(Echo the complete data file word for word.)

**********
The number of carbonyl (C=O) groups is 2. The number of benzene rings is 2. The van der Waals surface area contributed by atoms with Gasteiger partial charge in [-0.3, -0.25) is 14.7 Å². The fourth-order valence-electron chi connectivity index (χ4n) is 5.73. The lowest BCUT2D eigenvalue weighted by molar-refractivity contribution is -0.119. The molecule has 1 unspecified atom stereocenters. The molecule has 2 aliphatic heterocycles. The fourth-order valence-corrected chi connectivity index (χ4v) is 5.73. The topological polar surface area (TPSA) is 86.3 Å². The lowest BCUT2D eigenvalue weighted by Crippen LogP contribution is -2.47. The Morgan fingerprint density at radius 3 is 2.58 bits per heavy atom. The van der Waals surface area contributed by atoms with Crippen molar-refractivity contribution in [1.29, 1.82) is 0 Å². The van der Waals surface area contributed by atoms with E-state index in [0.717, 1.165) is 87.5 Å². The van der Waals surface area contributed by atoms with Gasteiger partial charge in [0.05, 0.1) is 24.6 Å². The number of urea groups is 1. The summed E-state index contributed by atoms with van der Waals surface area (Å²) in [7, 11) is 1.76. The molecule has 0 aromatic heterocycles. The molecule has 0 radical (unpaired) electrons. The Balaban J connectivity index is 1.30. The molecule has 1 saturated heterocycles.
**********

The number of carbonyl (C=O) groups is 2. The number of benzene rings is 2. The van der Waals surface area contributed by atoms with Gasteiger partial charge in [-0.3, -0.25) is 14.7 Å². The fourth-order valence-electron chi connectivity index (χ4n) is 5.73. The lowest BCUT2D eigenvalue weighted by molar-refractivity contribution is -0.119. The molecule has 1 unspecified atom stereocenters. The molecule has 2 aliphatic heterocycles. The fourth-order valence-corrected chi connectivity index (χ4v) is 5.73. The topological polar surface area (TPSA) is 86.3 Å². The lowest BCUT2D eigenvalue weighted by Crippen LogP contribution is -2.47. The Morgan fingerprint density at radius 3 is 2.58 bits per heavy atom. The van der Waals surface area contributed by atoms with Crippen molar-refractivity contribution in [1.29, 1.82) is 0 Å². The van der Waals surface area contributed by atoms with E-state index in [0.717, 1.165) is 87.5 Å². The van der Waals surface area contributed by atoms with Gasteiger partial charge in [0.05, 0.1) is 24.6 Å². The number of urea groups is 1. The summed E-state index contributed by atoms with van der Waals surface area (Å²) in [7, 11) is 1.76. The molecule has 0 aromatic heterocycles. The molecule has 0 radical (unpaired) electrons. The Balaban J connectivity index is 1.30. The molecule has 1 saturated heterocycles.